Centrelink staff risk being stranded in desert

Desert Safari

By Julian Bajkowski

Centrelink staff working in the remotest parts of Australia could be placed at risk after the agency ordered the removal of survival tools like car recovery kits carried in vehicles working in the outback according to the Community and Public Sector Union (CPSU).

The union is taking the Department of Human Services (DHS) to task over what it claims is a ruling that more than 100 staff servicing far flung communities in the Northern Territory, Western Australia and Queensland no longer need the equipment – even though cars have already been fitted with it.

The dispute is understood to centre around a localised DHS decision to pull the car kits out following what the CPSU said was an “internal assessment [that] said staff were not at risk if their car got bogged down.”

The union is demanding an independent review of the decision and the risks to staff.

CPSU Regional Secretary Kay Densley said that staff were concerned they will no longer have the ability “to get themselves out of trouble.”

“Centrelink staff are properly trained and equipped to deal with tough conditions whilst travelling to remote communities. Human Services first attempted to remove survival kits from their vehicles, which contained basic essentials such as matches, can openers, and tarpaulins. They are now proposing that staff no longer have access to vehicle recovery kits, which contains snap starch, a device used to recover 4WD vehicles,” Ms Densley said.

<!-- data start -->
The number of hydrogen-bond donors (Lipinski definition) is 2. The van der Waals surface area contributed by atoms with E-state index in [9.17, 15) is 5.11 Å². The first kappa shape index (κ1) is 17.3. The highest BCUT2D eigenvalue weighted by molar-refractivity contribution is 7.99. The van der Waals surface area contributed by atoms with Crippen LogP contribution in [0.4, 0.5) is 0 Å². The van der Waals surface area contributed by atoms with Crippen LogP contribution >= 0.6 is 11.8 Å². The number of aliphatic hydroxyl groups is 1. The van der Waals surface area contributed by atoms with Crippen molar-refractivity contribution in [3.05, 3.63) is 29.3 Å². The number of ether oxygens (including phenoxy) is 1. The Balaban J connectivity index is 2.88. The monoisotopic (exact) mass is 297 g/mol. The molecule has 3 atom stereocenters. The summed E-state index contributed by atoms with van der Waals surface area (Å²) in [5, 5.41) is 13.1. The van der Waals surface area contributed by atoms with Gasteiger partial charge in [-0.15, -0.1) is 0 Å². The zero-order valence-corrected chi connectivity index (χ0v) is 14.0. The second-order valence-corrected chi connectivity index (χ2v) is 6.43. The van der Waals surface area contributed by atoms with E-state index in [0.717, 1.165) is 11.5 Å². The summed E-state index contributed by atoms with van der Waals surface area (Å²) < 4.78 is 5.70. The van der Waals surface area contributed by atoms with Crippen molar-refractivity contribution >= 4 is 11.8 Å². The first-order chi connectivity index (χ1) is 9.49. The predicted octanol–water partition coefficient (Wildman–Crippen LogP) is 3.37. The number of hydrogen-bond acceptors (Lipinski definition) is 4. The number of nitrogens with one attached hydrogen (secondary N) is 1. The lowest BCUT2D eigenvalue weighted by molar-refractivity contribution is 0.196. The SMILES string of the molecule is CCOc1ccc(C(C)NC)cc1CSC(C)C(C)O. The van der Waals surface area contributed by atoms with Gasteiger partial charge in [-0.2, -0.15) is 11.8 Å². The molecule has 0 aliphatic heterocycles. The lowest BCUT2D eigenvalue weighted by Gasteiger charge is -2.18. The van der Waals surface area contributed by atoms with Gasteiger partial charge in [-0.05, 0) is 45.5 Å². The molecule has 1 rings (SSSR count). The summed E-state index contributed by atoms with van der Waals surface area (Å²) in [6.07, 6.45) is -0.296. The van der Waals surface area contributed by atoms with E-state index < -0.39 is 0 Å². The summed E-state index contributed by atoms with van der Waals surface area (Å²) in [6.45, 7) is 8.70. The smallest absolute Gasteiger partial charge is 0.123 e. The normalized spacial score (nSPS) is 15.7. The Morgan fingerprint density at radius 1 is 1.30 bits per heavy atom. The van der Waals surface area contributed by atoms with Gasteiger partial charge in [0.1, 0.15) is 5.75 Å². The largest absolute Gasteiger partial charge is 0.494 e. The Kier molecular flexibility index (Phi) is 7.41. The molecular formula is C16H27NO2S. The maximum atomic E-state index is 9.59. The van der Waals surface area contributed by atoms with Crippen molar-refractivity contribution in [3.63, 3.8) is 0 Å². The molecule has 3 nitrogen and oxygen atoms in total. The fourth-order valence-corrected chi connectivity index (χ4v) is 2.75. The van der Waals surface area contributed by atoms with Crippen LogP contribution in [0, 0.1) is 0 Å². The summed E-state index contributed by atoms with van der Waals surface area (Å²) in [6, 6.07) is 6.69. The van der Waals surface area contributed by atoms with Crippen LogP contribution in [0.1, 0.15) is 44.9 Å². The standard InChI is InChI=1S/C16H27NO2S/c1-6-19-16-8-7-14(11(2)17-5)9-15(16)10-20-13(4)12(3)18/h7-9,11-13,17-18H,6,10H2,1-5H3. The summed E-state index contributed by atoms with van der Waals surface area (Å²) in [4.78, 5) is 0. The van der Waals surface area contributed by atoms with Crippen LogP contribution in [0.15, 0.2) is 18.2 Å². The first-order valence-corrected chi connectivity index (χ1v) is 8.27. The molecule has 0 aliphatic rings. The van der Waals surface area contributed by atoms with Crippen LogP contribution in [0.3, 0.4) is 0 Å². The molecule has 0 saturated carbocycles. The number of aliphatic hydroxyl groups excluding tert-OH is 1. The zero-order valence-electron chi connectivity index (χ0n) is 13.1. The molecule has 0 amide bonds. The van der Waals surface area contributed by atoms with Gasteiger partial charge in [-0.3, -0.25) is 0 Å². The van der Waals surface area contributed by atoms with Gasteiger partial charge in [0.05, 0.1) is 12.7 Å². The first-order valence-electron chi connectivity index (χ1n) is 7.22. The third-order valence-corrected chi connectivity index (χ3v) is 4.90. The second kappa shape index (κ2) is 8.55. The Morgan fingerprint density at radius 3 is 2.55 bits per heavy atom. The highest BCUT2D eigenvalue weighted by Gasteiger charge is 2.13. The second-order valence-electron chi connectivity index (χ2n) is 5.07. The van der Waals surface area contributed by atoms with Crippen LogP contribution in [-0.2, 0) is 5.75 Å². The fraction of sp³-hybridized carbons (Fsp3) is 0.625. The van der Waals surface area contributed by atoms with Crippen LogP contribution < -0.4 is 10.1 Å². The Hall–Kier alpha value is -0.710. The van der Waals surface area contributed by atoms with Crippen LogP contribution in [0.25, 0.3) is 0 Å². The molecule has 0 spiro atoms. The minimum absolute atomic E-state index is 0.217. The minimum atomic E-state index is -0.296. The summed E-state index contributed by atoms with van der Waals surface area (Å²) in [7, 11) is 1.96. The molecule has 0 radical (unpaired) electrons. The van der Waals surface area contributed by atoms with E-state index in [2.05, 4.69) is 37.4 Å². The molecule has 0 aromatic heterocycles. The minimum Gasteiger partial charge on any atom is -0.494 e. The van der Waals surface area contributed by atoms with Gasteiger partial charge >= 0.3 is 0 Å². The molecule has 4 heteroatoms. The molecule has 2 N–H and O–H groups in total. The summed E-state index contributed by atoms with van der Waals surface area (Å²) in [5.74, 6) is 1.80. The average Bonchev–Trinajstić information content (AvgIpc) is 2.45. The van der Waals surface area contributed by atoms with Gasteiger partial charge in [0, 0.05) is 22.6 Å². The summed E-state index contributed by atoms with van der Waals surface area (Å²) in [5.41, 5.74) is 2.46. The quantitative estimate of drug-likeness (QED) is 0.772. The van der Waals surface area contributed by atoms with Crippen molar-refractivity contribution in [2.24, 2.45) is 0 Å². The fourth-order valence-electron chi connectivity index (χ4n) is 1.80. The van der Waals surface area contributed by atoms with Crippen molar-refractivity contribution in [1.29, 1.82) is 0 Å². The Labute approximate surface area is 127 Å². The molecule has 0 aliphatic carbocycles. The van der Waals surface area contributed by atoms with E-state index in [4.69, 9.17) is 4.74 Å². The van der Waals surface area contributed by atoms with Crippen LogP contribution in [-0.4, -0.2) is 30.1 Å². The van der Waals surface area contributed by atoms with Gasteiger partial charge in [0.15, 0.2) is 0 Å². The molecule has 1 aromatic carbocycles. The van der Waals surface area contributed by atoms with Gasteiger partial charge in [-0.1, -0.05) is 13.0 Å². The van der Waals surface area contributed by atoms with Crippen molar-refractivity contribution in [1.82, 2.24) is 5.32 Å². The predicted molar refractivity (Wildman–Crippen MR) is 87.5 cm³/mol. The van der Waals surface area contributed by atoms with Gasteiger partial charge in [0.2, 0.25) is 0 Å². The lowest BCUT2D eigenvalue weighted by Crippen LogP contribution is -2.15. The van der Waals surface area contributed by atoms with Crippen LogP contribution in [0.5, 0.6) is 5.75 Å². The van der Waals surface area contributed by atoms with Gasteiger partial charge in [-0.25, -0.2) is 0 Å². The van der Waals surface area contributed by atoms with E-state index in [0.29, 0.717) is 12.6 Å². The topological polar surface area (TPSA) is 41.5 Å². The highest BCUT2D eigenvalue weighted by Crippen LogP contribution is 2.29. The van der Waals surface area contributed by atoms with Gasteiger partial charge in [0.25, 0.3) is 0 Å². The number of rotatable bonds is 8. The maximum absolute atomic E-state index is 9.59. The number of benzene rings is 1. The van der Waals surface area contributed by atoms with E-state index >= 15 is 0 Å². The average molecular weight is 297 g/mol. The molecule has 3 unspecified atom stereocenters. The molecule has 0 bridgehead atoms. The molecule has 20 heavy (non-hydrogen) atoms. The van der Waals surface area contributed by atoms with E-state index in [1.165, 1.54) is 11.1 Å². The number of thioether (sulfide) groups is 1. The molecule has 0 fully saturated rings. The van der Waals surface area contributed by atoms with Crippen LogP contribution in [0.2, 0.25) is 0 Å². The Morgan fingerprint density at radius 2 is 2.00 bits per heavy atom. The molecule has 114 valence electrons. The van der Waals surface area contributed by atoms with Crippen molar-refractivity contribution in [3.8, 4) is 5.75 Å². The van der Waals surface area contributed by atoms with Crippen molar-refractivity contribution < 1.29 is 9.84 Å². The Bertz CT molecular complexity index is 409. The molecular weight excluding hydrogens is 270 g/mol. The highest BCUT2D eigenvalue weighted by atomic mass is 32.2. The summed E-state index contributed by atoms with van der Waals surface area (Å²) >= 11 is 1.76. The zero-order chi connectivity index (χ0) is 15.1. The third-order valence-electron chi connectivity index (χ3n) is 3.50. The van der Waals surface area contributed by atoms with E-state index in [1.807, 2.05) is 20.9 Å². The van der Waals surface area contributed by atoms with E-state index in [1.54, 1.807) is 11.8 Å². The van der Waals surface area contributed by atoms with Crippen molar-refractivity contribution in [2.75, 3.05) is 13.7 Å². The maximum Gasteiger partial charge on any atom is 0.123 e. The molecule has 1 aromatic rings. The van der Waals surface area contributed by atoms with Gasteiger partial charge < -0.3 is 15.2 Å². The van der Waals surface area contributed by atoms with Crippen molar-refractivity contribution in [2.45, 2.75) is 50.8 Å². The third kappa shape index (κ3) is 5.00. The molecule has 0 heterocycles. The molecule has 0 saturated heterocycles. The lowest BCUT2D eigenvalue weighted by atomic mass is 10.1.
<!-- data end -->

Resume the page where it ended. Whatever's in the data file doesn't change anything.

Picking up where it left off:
“There seems to be no rhyme or reason to this decision. It’s a bad decision made all the worse by the fact that management made it without consulting the very people who are doing the job,” Ms Densley said.

The car recovery kits are not the only pothole DHS management have hit with staff working in remote regions.

The CPSU is also pushing for an audit of all accommodation for staff working in remote communities “to ensure there are working telephones, clean mattresses and locks on the doors.”

Ms Densley said that workplace safety agency Comcare needed to “step-in” to review the decision by Human Services.

“We need an independent review. The risk assessment carried out by Human Services rather conveniently says there is no risk. Given that they won’t share the methodology around the review with us we would like a second opinion.”

However the DHS has rejected the CPSU’s claim that the Department has removed car survival kits from its remote servicing vehicles.

DHS general manager Hank Jongen said that the kits which include items such as water purification tablets, tarpaulins and a torch will remain with the vehicles.

Instead, the DHS decided to remove snatch straps from the car survival kits after a risk assessment determined it was safer and more appropriate to use professional, qualified recovery organisations in the event of vehicle recovery, Mr Jongen said.

He said the snatch straps were rarely used and their removal will reduce the risk of injury to staff.

“Prior to the removal of the snatch straps the department undertook consultation with staff and the Community and Public Sector Union,” Mr Jongen said.

Mr Jongen asserted that the safety of staff is “paramount” and the Department has “well established health and safety protocols in place”, including comprehensive training and tools including first aid kits, satellite phones and satellite location devices in all remote services vehicles.

With Paul Hemsley.

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